Sorry… not much of a direct answer to your question, but I guess I’m not the person to ask since I rarely (maybe never?) use a multi-band compressor on bass. In fact, I rarely use it on any tracks, except for de-essing vocals (and sometimes de-essing drums for overly loud/splashy cymbals). If I did use a multi-band compressor, I still wouldn’t have any fixed “rule of thumb” frequencies I would use. If I was splitting it into 3 bands, I would try to isolate the lower fundamental frequencies in one band, which would depend on the key of the song and the sound of the bass, and then the second band would be the mids and the most important harmonics, while the third band would be more string noise and amp hiss/noise type stuff. In that situation, it would be a lot of sliding the cross-over points around to find the best compromise, and then I’d probably use a slower attack & release on the low band, and quicker attack/release on the mid band, and then adjust compression amount and make-up gain on each band as needed to make it work in each section of the song and for the sound and style of playing of the bass player.
Follow up via email:
Stephen – I don’t know if you answered the question or not exactly. I have read this article before and it was very informative. However, my question is one of being able to “even out the bass” to give the track a more balanced bass response. As you mentioned/answered in a previous question, the lower frequencies tend to excite the compressor more because the frequencies spend more time above the threshold. However, when I place a compressor on the bass guitar track it also greatly affects the higher bass frequencies. My question was when using a multiband compressor, are there suggested frequencies (I have a 3 band compressor you might say with ability to adjust frequency bands) with which to set the frequency bands to help even out the frequencies and bass response to get a more even sound? Is what I’m asking make sense?
Based on this question/reply, as well as some other questions you have asked in the past, I’m wondering if perhaps you are too worried about “flat” or “even” frequency responses, and trying to mix too much with your eyes and analyzers, rather than just listening.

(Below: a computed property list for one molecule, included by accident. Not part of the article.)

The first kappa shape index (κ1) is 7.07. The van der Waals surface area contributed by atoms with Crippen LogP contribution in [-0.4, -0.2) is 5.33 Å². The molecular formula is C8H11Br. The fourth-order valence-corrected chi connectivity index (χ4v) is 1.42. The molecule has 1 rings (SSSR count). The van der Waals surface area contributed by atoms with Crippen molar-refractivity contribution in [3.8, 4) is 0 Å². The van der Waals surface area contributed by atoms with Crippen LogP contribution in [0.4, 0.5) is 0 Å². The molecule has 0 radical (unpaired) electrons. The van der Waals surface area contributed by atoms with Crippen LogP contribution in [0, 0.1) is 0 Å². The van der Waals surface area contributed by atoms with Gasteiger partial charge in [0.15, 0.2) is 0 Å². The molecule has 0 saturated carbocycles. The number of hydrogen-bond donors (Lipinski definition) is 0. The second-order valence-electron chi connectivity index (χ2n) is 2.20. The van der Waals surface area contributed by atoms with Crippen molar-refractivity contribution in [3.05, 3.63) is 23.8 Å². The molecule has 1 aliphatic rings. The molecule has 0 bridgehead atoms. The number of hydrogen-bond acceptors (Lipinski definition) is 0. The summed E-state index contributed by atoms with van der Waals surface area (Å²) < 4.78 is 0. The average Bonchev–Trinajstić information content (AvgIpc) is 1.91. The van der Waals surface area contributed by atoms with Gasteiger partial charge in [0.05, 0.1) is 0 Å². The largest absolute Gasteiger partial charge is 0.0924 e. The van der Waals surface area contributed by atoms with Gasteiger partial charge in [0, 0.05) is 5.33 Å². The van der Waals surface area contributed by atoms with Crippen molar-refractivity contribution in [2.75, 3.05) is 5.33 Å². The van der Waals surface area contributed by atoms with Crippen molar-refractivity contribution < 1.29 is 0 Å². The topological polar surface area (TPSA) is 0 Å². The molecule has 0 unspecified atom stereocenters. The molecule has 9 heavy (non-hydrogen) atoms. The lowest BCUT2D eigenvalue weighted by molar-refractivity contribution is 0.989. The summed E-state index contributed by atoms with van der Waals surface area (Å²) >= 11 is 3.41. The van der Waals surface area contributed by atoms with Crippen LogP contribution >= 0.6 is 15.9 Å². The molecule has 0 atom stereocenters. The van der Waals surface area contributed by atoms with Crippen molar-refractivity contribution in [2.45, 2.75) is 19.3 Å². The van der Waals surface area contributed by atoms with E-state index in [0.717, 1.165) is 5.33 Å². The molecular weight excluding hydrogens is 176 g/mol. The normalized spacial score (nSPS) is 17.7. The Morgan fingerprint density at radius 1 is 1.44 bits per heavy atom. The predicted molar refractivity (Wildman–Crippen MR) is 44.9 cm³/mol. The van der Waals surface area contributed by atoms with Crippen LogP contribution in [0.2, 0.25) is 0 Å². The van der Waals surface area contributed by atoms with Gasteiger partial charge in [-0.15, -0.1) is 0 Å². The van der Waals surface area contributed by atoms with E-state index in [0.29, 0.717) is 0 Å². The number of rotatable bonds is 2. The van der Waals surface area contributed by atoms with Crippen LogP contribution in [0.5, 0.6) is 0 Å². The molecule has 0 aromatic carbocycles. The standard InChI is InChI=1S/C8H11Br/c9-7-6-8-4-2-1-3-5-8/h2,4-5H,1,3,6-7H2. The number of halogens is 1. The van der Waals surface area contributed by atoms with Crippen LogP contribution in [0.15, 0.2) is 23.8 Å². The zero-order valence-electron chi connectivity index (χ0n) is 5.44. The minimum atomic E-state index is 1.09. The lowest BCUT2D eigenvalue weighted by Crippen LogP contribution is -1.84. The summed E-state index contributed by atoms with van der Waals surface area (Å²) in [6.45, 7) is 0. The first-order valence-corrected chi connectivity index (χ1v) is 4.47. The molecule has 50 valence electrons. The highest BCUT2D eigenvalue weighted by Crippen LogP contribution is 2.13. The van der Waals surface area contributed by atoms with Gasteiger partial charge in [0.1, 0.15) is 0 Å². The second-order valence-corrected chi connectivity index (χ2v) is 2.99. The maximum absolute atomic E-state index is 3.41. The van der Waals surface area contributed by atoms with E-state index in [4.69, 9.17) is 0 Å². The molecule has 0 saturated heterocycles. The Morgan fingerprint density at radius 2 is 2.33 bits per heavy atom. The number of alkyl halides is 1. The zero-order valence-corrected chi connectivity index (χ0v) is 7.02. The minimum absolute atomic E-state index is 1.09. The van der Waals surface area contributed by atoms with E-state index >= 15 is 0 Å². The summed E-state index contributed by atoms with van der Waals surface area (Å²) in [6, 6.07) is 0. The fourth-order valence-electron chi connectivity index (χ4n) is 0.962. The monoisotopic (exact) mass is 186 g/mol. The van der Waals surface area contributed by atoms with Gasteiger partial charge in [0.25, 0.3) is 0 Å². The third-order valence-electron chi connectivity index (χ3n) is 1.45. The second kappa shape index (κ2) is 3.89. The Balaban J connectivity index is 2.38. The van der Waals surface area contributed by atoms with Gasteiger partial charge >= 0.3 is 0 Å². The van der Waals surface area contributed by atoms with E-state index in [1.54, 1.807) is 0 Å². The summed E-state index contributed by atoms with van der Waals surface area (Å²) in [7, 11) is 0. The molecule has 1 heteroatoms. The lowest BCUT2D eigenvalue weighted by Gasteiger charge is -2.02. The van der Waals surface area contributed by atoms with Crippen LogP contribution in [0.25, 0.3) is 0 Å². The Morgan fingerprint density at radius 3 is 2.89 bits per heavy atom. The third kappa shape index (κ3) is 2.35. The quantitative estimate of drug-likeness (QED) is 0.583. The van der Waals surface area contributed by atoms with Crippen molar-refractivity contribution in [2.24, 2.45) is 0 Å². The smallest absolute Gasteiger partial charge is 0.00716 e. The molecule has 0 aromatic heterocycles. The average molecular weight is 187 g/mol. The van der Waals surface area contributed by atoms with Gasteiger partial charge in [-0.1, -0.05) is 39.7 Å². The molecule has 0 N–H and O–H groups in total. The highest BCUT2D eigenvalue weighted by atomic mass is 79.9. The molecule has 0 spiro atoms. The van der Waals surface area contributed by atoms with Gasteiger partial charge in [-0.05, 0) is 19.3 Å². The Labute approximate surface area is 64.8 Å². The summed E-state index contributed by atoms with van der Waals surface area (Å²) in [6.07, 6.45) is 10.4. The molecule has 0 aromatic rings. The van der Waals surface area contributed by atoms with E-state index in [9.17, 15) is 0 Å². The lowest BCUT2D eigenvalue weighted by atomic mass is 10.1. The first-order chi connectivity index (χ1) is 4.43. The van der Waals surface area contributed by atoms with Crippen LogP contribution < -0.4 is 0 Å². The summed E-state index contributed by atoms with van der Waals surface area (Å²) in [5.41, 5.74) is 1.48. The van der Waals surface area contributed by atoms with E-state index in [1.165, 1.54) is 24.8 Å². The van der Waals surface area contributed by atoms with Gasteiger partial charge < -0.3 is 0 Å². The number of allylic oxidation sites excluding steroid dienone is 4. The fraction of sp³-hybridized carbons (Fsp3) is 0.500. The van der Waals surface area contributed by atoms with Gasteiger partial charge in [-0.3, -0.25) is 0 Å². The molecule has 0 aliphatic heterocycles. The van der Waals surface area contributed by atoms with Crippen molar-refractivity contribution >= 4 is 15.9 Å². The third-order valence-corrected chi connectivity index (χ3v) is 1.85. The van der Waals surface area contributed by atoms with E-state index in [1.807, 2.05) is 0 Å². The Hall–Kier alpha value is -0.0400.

I never approach mixing that way, and almost never look at an analyzer. I trust my monitors and my ears, and my only goal is to make things sound “good”, which is more about emotion and feeling than anything technical. Sure, I work to achieve a good balance in the mix, but not in technical terms of having any kind of smooth frequency response, or certain frequency curve. It’s all about can I hear everything clearly (that I want to be heard), and does the overall sound serve the emotional message of the song. In some cases, you may not want things to sound balanced… you may want something to really jump out and grab the listener. Or you may intentionally want some sections to be smaller, or even dull sounding, so that you can make other sections really jump out even more.
There are no right or wrong ways of mixing, and it’s the artist who always has the final say of how he/she wants to hear things when I’m mixing. However, I will say that if you are relying on analyzers and response curves to mix, then you are probably never going to be happy with the results.
Again, I can’t really help you as I have never come across a situation where I needed to use a multi-band compressor on the bass. I guess I have never had to work with a bass sound that was so horrible that I needed to split it up that way to try to fix it. Now, some of the single-band compressors I work with do have filters on their sidechains, or other kinds of “tilt” or bias type controls that allow you to fine tune how much they react to the lower frequencies (lower frequencies have more energy, and usually make a compressor react more), but that’s still different than a multi-band compressor since the compression is still acting on the entire signal at once, you are just modify which frequencies it responds to more (kind of like a de-esser is tuned to react only to the sibilant frequencies).